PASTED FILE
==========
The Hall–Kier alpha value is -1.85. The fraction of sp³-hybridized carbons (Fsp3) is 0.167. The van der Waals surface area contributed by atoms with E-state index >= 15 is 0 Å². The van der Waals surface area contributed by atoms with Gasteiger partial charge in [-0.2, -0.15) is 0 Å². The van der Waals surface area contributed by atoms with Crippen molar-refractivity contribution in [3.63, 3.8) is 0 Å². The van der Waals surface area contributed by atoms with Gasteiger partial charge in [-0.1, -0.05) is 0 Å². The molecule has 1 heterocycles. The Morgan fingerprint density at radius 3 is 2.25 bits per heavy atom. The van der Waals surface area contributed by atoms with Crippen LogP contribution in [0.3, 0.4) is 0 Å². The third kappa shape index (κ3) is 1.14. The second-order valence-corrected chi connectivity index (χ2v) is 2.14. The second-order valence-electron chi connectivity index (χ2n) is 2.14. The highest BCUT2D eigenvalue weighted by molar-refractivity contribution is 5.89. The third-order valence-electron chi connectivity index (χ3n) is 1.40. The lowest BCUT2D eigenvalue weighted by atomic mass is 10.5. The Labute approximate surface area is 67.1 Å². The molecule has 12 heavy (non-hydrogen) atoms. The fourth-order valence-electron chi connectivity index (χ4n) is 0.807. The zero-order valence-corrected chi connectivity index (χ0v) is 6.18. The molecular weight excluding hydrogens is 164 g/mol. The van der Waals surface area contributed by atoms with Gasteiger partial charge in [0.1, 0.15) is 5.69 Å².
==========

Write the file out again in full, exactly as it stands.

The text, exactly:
The Hall–Kier alpha value is -1.85. The fraction of sp³-hybridized carbons (Fsp3) is 0.167. The van der Waals surface area contributed by atoms with E-state index >= 15 is 0 Å². The van der Waals surface area contributed by atoms with Gasteiger partial charge in [-0.2, -0.15) is 0 Å². The van der Waals surface area contributed by atoms with Crippen molar-refractivity contribution in [3.63, 3.8) is 0 Å². The van der Waals surface area contributed by atoms with Gasteiger partial charge in [-0.1, -0.05) is 0 Å². The molecule has 1 heterocycles. The Morgan fingerprint density at radius 3 is 2.25 bits per heavy atom. The van der Waals surface area contributed by atoms with Crippen LogP contribution in [0.3, 0.4) is 0 Å². The third kappa shape index (κ3) is 1.14. The second-order valence-corrected chi connectivity index (χ2v) is 2.14. The second-order valence-electron chi connectivity index (χ2n) is 2.14. The highest BCUT2D eigenvalue weighted by molar-refractivity contribution is 5.89. The third-order valence-electron chi connectivity index (χ3n) is 1.40. The lowest BCUT2D eigenvalue weighted by atomic mass is 10.5. The Labute approximate surface area is 67.1 Å². The molecule has 12 heavy (non-hydrogen) atoms. The fourth-order valence-electron chi connectivity index (χ4n) is 0.807. The zero-order valence-corrected chi connectivity index (χ0v) is 6.18. The molecular weight excluding hydrogens is 164 g/mol. The van der Waals surface area contributed by atoms with Gasteiger partial charge in [0.1, 0.15) is 5.69 Å².